Accordingly, the present invention also includes a method for providing a remote service communication between an on-line center and in-field product at a customer site where the in-field product is not readily capable of direct communication with the on-line center. The method includes loading on-line center conductivity software onto a portable service interface and connecting the portable service interface to the in-field product. After such a connection is accomplished, the method includes electronically connecting the on-line center with the portable service interface and accessing data from the in-field product through the portable service interface, such that interfacing between the on-line center and the in-field product may begin. The interfacing step may include transmitting data about the in-field product to the on-line center for the purpose of evaluating the in-field product and generating in-field product evaluation information. This information is then displayed on the portable service interface. The interfacing step may also include accessing data from the on-line center including configuration files, original incorruptible source of “golden” files, protocols or other software.
According to another aspect of the invention, the invention includes a method of servicing an in-field product not readily capable of direct communication with a remote on-line center. The method includes providing a portable service interface having software for communication with the on-line center, and connecting the portable service interface to the in-field product. Upon electronically connecting the on-line center with the portable service interface, the method includes selecting at least one servicing function available from the on-line center. This is followed by interfacing the in-field product with the on-line center through the portable service interface to conduct diagnostic evaluation of the in-field product or downloading information to the in-field product from the on-line center through the portable service interface. Finally, the method includes displaying the diagnostic evaluation or downloaded information on the portable service interface at the customer site as a result of the selecting step.
Various other features, objects and advantages of the present invention will be made apparent from the following detailed description and the drawings.
The drawings illustrate the best mode presently contemplated for carrying out the invention.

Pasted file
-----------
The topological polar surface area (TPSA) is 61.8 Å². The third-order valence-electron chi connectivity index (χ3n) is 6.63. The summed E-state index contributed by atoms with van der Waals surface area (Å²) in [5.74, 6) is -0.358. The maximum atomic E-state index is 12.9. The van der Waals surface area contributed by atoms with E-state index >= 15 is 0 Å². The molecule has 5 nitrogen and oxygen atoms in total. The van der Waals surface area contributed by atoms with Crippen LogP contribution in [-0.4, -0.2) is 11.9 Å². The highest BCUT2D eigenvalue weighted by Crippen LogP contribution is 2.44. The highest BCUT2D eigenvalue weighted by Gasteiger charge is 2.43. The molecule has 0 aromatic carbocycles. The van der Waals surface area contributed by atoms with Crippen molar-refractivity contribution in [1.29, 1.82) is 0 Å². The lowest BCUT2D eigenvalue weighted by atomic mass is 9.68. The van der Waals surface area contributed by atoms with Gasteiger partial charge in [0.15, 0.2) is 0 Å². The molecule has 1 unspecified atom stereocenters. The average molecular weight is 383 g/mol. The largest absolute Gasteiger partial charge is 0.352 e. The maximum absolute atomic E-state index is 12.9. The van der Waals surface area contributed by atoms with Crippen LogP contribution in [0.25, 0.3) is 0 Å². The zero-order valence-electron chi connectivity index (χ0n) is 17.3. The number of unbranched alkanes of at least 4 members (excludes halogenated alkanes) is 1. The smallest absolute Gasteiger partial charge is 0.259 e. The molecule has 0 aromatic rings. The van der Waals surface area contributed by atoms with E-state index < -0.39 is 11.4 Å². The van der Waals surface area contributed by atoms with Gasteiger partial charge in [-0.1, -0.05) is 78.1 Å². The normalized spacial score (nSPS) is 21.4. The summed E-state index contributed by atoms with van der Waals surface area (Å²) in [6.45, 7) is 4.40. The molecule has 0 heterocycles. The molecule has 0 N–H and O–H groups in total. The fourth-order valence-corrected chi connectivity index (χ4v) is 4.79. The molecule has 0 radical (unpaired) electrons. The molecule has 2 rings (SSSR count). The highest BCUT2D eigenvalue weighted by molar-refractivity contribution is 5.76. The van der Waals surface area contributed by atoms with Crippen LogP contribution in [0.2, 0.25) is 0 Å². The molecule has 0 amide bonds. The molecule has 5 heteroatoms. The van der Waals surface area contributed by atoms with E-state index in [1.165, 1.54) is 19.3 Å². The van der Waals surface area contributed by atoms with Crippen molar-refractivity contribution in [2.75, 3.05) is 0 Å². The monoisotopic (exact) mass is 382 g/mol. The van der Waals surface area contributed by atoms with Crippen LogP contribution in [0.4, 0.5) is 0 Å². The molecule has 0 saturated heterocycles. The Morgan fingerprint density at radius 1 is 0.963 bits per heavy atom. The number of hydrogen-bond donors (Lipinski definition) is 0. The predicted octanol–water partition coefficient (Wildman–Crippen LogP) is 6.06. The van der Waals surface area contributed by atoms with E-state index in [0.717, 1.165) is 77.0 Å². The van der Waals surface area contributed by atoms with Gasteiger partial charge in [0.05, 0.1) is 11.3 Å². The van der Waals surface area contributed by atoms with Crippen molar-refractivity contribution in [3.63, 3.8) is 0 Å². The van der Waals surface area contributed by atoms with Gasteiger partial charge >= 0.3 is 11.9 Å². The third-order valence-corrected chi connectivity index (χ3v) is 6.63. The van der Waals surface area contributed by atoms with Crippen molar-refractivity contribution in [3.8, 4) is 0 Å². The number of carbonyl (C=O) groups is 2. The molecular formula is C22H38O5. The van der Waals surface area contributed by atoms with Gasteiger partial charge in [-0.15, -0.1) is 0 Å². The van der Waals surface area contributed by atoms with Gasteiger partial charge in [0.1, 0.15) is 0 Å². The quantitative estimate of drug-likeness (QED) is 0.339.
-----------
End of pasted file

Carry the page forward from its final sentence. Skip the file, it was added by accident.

In the drawings:
In general, a customer site, or subscribing station, may have a number of in-field products, such as medical image scanners. Also, the subscribing stations may include a variety of medical diagnostic systems of various modalities. As an example, in the present embodiment, the in-field products may include a number of internally networked medical image scanners 26 connected to an internal network 24 served by a single scanner 28 having a work station configured to also act as a server, or configured as a stand-alone server without a medical image scanner associated therewith. Alternately, a subscribing station, or customer site 14 can include a number of non-internally networked in-field products such as medical image scanners, 30, 32, 34, each having a computer or work station associated therewith and having an internal modem 36, 38, 40 to facilitate the portable service interfaces 22-22 a connecting each station 12, 14, to communications links 15, 19 to ultimately communicate with the on-line center 16. As an alternative to a direct dial-up link, communications can be through an Internet connection. Each portable service interface or laptop 22-22 a has remote servicing communications software associated therewith through which the in-field products 26, 30, 32, 34 can be configured, evaluated, serviced, maintained, upgraded, or simply monitored by the on-line center 16, which also has access to service software to service in-field product remotely. It is not necessary in the present invention that the in-field product be absolutely incapable of communication with the on-line center. The present invention contemplates such cases as where an in-field product at a customer site may have the necessary hardware, but because of, for example, termination of servicing contracts, the servicing software is not available to the individual in-field product. Therefore, the laptop 22 provides the necessary servicing and communications software that may have been removed as a result of the expiration of servicing contracts. Additionally, the communications between the portable service interface and the on-line center may be accomplished by a single phone line, or a bank of modems 70 through a portmaster at the on-line center or other connection network.